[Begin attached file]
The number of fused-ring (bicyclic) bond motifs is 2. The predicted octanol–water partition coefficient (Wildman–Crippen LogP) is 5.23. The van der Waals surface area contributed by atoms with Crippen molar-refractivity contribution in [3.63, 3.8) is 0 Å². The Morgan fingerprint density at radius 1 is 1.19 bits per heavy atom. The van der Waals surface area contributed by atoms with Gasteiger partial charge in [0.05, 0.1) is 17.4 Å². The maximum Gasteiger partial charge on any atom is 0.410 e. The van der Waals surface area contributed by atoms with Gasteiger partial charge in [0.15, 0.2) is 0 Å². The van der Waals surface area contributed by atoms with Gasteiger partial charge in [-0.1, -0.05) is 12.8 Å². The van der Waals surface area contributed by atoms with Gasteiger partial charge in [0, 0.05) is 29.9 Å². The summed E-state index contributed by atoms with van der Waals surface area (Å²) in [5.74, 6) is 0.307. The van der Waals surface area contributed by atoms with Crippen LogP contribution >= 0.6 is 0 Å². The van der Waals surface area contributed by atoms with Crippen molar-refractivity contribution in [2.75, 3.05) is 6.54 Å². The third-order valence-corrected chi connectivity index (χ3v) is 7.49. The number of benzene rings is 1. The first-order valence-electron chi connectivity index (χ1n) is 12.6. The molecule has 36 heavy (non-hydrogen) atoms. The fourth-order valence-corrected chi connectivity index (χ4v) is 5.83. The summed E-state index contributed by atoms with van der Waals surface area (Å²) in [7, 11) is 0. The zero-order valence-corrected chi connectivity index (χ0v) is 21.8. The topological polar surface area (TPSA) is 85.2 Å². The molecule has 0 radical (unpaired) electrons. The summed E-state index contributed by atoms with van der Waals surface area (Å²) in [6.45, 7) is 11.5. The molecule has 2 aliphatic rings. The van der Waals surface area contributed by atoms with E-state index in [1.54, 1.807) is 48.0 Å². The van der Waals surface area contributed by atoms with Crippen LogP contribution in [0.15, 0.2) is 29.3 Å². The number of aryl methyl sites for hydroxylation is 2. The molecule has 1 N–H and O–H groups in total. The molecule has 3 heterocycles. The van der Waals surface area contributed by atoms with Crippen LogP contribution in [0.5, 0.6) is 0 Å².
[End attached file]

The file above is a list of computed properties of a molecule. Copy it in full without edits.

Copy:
The number of fused-ring (bicyclic) bond motifs is 2. The predicted octanol–water partition coefficient (Wildman–Crippen LogP) is 5.23. The van der Waals surface area contributed by atoms with Crippen molar-refractivity contribution in [3.63, 3.8) is 0 Å². The Morgan fingerprint density at radius 1 is 1.19 bits per heavy atom. The van der Waals surface area contributed by atoms with Gasteiger partial charge in [0.05, 0.1) is 17.4 Å². The maximum Gasteiger partial charge on any atom is 0.410 e. The van der Waals surface area contributed by atoms with Gasteiger partial charge in [0.15, 0.2) is 0 Å². The van der Waals surface area contributed by atoms with Gasteiger partial charge in [-0.1, -0.05) is 12.8 Å². The van der Waals surface area contributed by atoms with Gasteiger partial charge in [0, 0.05) is 29.9 Å². The summed E-state index contributed by atoms with van der Waals surface area (Å²) in [5.74, 6) is 0.307. The van der Waals surface area contributed by atoms with Crippen LogP contribution >= 0.6 is 0 Å². The van der Waals surface area contributed by atoms with Crippen molar-refractivity contribution in [2.75, 3.05) is 6.54 Å². The third-order valence-corrected chi connectivity index (χ3v) is 7.49. The number of benzene rings is 1. The first-order valence-electron chi connectivity index (χ1n) is 12.6. The molecule has 36 heavy (non-hydrogen) atoms. The fourth-order valence-corrected chi connectivity index (χ4v) is 5.83. The summed E-state index contributed by atoms with van der Waals surface area (Å²) in [7, 11) is 0. The zero-order valence-corrected chi connectivity index (χ0v) is 21.8. The topological polar surface area (TPSA) is 85.2 Å². The molecule has 0 radical (unpaired) electrons. The summed E-state index contributed by atoms with van der Waals surface area (Å²) in [6.45, 7) is 11.5. The molecule has 2 aliphatic rings. The van der Waals surface area contributed by atoms with E-state index in [1.54, 1.807) is 48.0 Å². The van der Waals surface area contributed by atoms with Crippen LogP contribution in [0.15, 0.2) is 29.3 Å². The number of aryl methyl sites for hydroxylation is 2. The molecule has 1 N–H and O–H groups in total. The molecule has 3 heterocycles. The van der Waals surface area contributed by atoms with Crippen LogP contribution in [0.5, 0.6) is 0 Å².